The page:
Bill Sage Interview for Wrong Turn

This week we got to speak to Bill Sage about his role in the new reboot of Wrong Turn and it was a really fun interview about how he dealt with playing the bad guy. Also we talk about the cinematography in the film.

AJ:
What got your interest in joining the wrong turn reboot.

Bill Sage:
Oh, so, you know, in, uh, I wasn’t interested at first because I don’t like reboots or remakes or that kind of thing necessarily. Uh, yeah, I got about halfway through the script and it was something really wildly different and, um, and something that I really appreciated and, uh, no, I really, I enjoyed, uh, the very first term, you know, but I, I haven’t seen it since 2004, but when I did I remember liking it very much.

AJ:
Then having the original writer Alan on board with this reboot, did that also persuade you into doing this also?

Bill Sage:
Well, particularly when I, you know, when I got to where it’s really different, uh, and what persuaded me was that, uh, the, the foundation and the, I mean, I’m really playing the villain even though he’s, you know, he has, uh, he really has a point of view is that he, uh, has, uh, he has strong reasons for, um, doing what he does.

AJ:
All right. And when you like, kind of delved into your character, what kinda inspired your performance, or just, how did you approach it?

Bill Sage:
I approach as, imagining a society that at that particular time prior to the civil war, um, descended from, from the people, uh, that decided to do something very different. Um, and they were a multi-racial, uh, group that, um, rejected where the country was going and, um, had had, uh, no, they were, some of them were, were abolitionists and they, you know, they thought that the whole society was going downhill and you can make the argument that that’s how they, that’s how they see. Um, that’s how they see America. That it’s something that it’s a failed system. So they started something on their own and they, uh, they don’t suffer the same diseases. They don’t, uh, nobody goes hungry. Uh they’re self-sufficient and anybody who, who, um, who tries to subvert that suffered badly, you know, you see that.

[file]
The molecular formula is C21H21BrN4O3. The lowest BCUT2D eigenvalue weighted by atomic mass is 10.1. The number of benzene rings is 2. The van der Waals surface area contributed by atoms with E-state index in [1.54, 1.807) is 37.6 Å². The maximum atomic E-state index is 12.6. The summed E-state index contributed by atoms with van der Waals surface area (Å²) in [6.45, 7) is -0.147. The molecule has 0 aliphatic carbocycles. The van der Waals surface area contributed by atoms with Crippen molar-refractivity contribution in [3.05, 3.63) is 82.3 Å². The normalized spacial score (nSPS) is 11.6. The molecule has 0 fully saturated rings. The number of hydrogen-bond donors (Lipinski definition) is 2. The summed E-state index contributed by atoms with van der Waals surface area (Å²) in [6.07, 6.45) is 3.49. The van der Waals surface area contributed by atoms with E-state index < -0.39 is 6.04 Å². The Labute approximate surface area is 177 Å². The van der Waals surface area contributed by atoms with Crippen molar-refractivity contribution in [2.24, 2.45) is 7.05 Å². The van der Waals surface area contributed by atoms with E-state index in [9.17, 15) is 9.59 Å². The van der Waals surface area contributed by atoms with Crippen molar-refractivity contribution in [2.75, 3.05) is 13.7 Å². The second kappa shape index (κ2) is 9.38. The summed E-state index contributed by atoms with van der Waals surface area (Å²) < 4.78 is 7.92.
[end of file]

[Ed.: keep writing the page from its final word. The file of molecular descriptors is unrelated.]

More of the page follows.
AJ:
And when you were working with Mike, the director, how was it just seeing his vision come true?

Bill Sage:
Oh, it was delightful really. Cause he’s he’s, he is, he has this childlike enthusiasm that, uh, I mean, so much energy in any wildly creative and able to work with very experienced actors, to ones that, uh, have, have less and, and great with with children. Like the girl plays Lucy, um, you know, he’s just so good at directing a child. And then, um, somebody like, uh, Matthew Modine, you know what I mean? No, sorry. I was really knocked out by him. I really, really enjoyed working with him.

AJ:
And how was it like working with the cinematography team on this? Because the scenery and the case, and sort of just the uniform on terms, just how was it like working with the crew on that?

Bill Sage:
The crew was outstanding that the, well, that’s, it, it was like a dance. It was really, um, they were so good at what they did and, uh, and working with the camera, like particularly without giving anything away, that’s the stuff toward the end and how, you know, very choreographed. And they were, uh, they were very courageous to give me the opportunity to do it in, uh, without cutting right. Do it in one move. Um, and so I don’t know, long story shoe, how, what was it like working with that crew? Like butter I, I don’t, you know, look, I’m not, uh, I, I’m not a big gusher, but I, I really did. I enjoyed everything about this, uh, enjoyed working with, uh, with the cast there’s director and this crew and, uh, um, yeah, it was, it was a good one.

AJ:
Yeah. And with the horns on rhe, you can just kind of feed people, vegetables, while giving them dessert, almost squishy, like layers upon layers of subplot. Is that also what helps you gravitate towards a genre films as well?

Bill Sage:
Yeah. Well, I love the Genre, so, you know, uh, cause I see it as something encompassing, a lot of different kinds of stories, uh, and you know, taking on, um, you know, unconscious anxiety and uh, you know, the idea of, uh, you know, who’s the boogie man and it was kind of, uh, um, if I answered your question, but, um,

AJ:
That was perfect though. Bill thank you for joining us today.

Wrong Turn is available on VOD, Digital, DVD and Blu-ray February 23rd.

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